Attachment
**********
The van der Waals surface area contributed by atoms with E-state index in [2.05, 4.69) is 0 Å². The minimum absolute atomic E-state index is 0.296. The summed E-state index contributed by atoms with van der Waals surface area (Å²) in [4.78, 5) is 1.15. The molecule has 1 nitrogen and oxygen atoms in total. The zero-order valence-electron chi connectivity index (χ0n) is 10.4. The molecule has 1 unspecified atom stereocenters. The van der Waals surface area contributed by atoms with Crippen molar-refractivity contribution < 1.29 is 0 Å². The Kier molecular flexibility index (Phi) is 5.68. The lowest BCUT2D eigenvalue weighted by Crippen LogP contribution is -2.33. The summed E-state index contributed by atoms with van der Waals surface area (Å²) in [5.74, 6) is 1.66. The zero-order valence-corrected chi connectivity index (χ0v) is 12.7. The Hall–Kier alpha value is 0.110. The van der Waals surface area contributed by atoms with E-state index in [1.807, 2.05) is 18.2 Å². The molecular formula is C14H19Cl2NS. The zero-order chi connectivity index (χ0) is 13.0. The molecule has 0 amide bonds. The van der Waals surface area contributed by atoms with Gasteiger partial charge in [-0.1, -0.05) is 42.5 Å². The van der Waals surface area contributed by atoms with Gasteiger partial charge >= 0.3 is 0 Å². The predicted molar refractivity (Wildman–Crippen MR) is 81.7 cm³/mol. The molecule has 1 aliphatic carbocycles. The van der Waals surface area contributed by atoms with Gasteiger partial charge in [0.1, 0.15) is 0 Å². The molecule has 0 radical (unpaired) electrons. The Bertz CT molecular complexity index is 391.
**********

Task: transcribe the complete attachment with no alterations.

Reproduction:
The van der Waals surface area contributed by atoms with E-state index in [2.05, 4.69) is 0 Å². The minimum absolute atomic E-state index is 0.296. The summed E-state index contributed by atoms with van der Waals surface area (Å²) in [4.78, 5) is 1.15. The molecule has 1 nitrogen and oxygen atoms in total. The zero-order valence-electron chi connectivity index (χ0n) is 10.4. The molecule has 1 unspecified atom stereocenters. The van der Waals surface area contributed by atoms with Crippen molar-refractivity contribution < 1.29 is 0 Å². The Kier molecular flexibility index (Phi) is 5.68. The lowest BCUT2D eigenvalue weighted by Crippen LogP contribution is -2.33. The summed E-state index contributed by atoms with van der Waals surface area (Å²) in [5.74, 6) is 1.66. The zero-order valence-corrected chi connectivity index (χ0v) is 12.7. The Hall–Kier alpha value is 0.110. The van der Waals surface area contributed by atoms with E-state index in [1.807, 2.05) is 18.2 Å². The molecular formula is C14H19Cl2NS. The zero-order chi connectivity index (χ0) is 13.0. The molecule has 0 amide bonds. The van der Waals surface area contributed by atoms with Gasteiger partial charge in [-0.1, -0.05) is 42.5 Å². The van der Waals surface area contributed by atoms with Gasteiger partial charge >= 0.3 is 0 Å². The predicted molar refractivity (Wildman–Crippen MR) is 81.7 cm³/mol. The molecule has 1 aliphatic carbocycles. The van der Waals surface area contributed by atoms with Gasteiger partial charge in [0.1, 0.15) is 0 Å². The molecule has 0 radical (unpaired) electrons. The Bertz CT molecular complexity index is 391.